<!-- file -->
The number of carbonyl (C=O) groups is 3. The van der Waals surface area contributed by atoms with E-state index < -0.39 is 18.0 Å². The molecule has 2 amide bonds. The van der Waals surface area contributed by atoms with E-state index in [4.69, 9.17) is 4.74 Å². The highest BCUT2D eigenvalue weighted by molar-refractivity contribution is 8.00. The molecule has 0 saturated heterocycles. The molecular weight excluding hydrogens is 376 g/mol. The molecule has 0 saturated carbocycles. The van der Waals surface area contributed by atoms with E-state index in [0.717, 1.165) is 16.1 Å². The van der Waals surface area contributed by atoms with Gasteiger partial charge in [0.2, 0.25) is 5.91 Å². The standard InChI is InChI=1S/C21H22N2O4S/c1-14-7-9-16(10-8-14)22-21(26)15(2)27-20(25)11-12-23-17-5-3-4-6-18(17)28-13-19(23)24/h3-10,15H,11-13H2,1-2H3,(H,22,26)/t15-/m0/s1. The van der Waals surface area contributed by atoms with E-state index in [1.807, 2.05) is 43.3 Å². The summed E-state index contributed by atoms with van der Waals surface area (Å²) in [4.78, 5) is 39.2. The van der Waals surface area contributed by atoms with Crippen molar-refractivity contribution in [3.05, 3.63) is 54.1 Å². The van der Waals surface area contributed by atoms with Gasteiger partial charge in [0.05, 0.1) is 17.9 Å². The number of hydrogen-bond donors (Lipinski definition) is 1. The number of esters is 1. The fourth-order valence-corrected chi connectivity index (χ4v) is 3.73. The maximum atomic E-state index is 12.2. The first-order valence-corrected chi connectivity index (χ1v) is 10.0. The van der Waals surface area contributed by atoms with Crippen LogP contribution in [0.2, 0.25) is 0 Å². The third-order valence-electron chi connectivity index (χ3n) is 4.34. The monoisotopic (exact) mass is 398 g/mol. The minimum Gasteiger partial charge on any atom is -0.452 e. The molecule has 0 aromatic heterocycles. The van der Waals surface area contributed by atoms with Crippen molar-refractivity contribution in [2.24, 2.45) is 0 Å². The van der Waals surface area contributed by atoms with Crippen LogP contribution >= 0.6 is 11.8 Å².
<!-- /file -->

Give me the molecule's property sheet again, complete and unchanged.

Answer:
The number of carbonyl (C=O) groups is 3. The van der Waals surface area contributed by atoms with E-state index < -0.39 is 18.0 Å². The molecule has 2 amide bonds. The van der Waals surface area contributed by atoms with E-state index in [4.69, 9.17) is 4.74 Å². The highest BCUT2D eigenvalue weighted by molar-refractivity contribution is 8.00. The molecule has 0 saturated heterocycles. The molecular weight excluding hydrogens is 376 g/mol. The molecule has 0 saturated carbocycles. The van der Waals surface area contributed by atoms with E-state index in [0.717, 1.165) is 16.1 Å². The van der Waals surface area contributed by atoms with Gasteiger partial charge in [0.2, 0.25) is 5.91 Å². The standard InChI is InChI=1S/C21H22N2O4S/c1-14-7-9-16(10-8-14)22-21(26)15(2)27-20(25)11-12-23-17-5-3-4-6-18(17)28-13-19(23)24/h3-10,15H,11-13H2,1-2H3,(H,22,26)/t15-/m0/s1. The van der Waals surface area contributed by atoms with E-state index in [1.807, 2.05) is 43.3 Å². The summed E-state index contributed by atoms with van der Waals surface area (Å²) in [4.78, 5) is 39.2. The van der Waals surface area contributed by atoms with Crippen molar-refractivity contribution in [3.05, 3.63) is 54.1 Å². The van der Waals surface area contributed by atoms with Gasteiger partial charge in [0.05, 0.1) is 17.9 Å². The number of hydrogen-bond donors (Lipinski definition) is 1. The number of esters is 1. The fourth-order valence-corrected chi connectivity index (χ4v) is 3.73. The maximum atomic E-state index is 12.2. The first-order valence-corrected chi connectivity index (χ1v) is 10.0. The van der Waals surface area contributed by atoms with Crippen LogP contribution in [0.2, 0.25) is 0 Å². The third-order valence-electron chi connectivity index (χ3n) is 4.34. The monoisotopic (exact) mass is 398 g/mol. The minimum Gasteiger partial charge on any atom is -0.452 e. The molecule has 0 aromatic heterocycles. The van der Waals surface area contributed by atoms with Crippen molar-refractivity contribution in [2.24, 2.45) is 0 Å². The van der Waals surface area contributed by atoms with Crippen LogP contribution >= 0.6 is 11.8 Å².